Boeing Customer Support Technical Services, this proposed AD does not 
require those actions.
    These differences have been coordinated with Boeing.

Clarification of Alert Service Bulletin

    For airplanes on which the repair or preventative modification has 
not been done, paragraph 1.E., Compliance, of the alert service 
bulletin does not specify the applicable paragraphs in the 
Accomplishment Instructions of the alert service bulletin for doing the 
actions. Paragraphs 3.B.1 through 3.B.7 of the Accomplishment 
Instructions of the alert service bulletin describe the actions for 
airplanes on which the repair or preventative modification has not been 
done.

Costs of Compliance

    There are about 1,015 airplanes of the affected design in the 
worldwide fleet. The following table provides the estimated costs for 
U.S. operators to comply with this proposed AD.

                                                 Estimated Costs
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                                                 Average labor      Cost per      Number of U.S.
            Action                Work hours     rate per hour      airplane         airplanes      Fleet Cost
----------------------------------------------------------------------------------------------------------------
Inspection....................               7             $65  $455 per                     589        $267,995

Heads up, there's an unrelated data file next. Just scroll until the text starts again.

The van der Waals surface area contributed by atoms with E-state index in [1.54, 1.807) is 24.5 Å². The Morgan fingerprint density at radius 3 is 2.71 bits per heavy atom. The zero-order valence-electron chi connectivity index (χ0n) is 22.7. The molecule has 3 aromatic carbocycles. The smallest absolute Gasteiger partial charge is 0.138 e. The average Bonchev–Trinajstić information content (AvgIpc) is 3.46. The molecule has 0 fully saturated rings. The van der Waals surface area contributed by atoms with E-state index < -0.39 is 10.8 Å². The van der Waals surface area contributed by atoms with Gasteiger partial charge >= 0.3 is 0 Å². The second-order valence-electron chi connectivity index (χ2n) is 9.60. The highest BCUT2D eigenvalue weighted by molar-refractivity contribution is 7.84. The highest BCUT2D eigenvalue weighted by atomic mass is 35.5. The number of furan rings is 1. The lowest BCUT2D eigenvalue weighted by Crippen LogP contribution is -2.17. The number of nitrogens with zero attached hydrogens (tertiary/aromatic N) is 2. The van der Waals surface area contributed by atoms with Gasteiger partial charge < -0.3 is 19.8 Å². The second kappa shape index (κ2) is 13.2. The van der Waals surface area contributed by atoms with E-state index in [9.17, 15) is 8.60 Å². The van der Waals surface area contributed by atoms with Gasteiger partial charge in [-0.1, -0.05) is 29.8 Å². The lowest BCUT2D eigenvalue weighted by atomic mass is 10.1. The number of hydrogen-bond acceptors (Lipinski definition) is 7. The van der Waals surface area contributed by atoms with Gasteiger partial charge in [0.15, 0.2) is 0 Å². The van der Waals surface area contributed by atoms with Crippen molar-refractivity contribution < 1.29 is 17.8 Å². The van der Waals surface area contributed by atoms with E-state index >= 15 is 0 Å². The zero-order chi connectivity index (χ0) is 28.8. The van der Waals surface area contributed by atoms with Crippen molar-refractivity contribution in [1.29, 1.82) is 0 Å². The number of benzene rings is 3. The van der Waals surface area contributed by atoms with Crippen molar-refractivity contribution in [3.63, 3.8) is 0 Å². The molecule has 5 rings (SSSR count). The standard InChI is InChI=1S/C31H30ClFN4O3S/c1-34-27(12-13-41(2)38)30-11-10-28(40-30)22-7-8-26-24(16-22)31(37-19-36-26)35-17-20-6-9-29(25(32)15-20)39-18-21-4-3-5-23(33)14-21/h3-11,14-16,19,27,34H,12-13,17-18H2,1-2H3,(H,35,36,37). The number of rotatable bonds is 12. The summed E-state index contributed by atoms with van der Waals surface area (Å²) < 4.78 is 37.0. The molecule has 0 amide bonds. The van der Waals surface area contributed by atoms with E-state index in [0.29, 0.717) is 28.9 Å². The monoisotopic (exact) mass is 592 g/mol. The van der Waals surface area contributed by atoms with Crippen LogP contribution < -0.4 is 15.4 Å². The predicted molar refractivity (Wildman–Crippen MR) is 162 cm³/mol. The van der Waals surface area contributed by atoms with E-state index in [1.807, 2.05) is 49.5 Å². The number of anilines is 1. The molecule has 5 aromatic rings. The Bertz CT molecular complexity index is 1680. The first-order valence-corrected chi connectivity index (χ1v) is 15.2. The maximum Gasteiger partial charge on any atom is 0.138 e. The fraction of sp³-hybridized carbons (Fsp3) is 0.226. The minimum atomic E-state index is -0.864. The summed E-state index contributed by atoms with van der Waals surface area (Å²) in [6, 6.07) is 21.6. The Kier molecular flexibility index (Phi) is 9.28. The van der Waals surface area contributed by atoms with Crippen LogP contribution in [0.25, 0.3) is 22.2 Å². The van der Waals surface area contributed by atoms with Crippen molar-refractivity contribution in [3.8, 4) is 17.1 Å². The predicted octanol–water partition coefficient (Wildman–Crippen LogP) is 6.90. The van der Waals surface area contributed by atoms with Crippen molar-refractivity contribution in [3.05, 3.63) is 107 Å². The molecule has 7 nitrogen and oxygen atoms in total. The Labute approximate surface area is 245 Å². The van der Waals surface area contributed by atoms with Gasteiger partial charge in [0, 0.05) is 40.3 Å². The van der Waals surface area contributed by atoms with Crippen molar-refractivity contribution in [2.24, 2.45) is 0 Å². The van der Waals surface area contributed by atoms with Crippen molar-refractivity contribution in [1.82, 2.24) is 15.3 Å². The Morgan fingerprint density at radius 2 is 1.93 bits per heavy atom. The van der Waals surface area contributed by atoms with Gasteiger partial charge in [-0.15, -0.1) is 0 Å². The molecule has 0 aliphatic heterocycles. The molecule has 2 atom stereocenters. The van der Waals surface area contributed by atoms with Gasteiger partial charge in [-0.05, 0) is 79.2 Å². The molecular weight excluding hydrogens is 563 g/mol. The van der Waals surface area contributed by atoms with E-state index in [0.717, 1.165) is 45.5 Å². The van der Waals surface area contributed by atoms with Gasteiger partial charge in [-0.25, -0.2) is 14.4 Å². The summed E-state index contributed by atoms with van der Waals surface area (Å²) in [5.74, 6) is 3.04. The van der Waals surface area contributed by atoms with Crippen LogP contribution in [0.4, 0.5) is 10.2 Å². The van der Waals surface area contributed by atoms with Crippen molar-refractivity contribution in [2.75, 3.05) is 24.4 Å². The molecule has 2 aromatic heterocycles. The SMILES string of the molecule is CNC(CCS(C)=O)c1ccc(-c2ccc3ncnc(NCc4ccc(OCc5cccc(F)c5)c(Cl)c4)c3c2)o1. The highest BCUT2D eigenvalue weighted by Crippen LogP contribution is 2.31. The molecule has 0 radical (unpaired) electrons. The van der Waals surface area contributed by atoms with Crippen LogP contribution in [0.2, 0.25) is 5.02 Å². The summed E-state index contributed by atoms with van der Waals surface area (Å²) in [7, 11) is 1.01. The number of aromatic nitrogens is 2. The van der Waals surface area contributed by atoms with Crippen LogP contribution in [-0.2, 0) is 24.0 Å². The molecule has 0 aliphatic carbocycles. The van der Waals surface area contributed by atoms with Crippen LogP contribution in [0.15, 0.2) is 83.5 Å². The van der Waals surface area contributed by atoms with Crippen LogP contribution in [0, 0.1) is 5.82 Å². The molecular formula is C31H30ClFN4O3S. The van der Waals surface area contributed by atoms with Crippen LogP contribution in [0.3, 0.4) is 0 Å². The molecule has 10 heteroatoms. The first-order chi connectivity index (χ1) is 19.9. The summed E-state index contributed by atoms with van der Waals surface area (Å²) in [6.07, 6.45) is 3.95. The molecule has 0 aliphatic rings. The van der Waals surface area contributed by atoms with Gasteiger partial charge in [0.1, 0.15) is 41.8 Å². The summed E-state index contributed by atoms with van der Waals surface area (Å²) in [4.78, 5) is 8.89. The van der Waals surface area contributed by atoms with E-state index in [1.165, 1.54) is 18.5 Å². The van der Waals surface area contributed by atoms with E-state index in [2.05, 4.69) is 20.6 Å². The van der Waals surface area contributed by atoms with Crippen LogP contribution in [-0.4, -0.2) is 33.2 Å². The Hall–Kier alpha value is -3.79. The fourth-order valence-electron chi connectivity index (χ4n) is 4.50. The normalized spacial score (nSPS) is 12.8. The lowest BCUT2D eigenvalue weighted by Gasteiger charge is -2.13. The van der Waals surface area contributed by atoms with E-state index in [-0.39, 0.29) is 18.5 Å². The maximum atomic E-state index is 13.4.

inspection
                                                                 cycle.
Preventative modification.....              40              65  $2,600..........             589       1,531,400
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Authority for This Rulemaking

    The FAA's authority to issue rules regarding aviation safety is 
found in Title 49 of the United States Code. Subtitle I, Section 106 
describes the authority of the FAA Administrator. Subtitle VII, 
Aviation Programs, describes in more detail the scope of the agency's 
authority.
    This rulemaking is promulgated under the authority described in 
Subtitle VII, Part A, Subpart III, Section 44701, ``General 
requirements.'' Under that section, Congress charges the FAA with 
promoting safe flight of civil aircraft in air commerce by prescribing 
regulations for practices, methods, and procedures the Administrator 
finds necessary for safety in air commerce. This regulation is within 
the scope of that authority because it addresses an unsafe condition 
that is likely to exist or develop on products identified in this 
rulemaking action.

Regulatory Findings

    We have determined that this proposed AD would not have federalism 
implications under Executive Order 13132. This proposed AD would not 
have a substantial direct effect on the States, on the relationship 
between the national Government and the States, or on the distribution 
of power and responsibilities among the various levels of government.
    For the reasons discussed above, I certify that the proposed 
regulation:
    1. Is not a ``significant regulatory action'' under Executive Order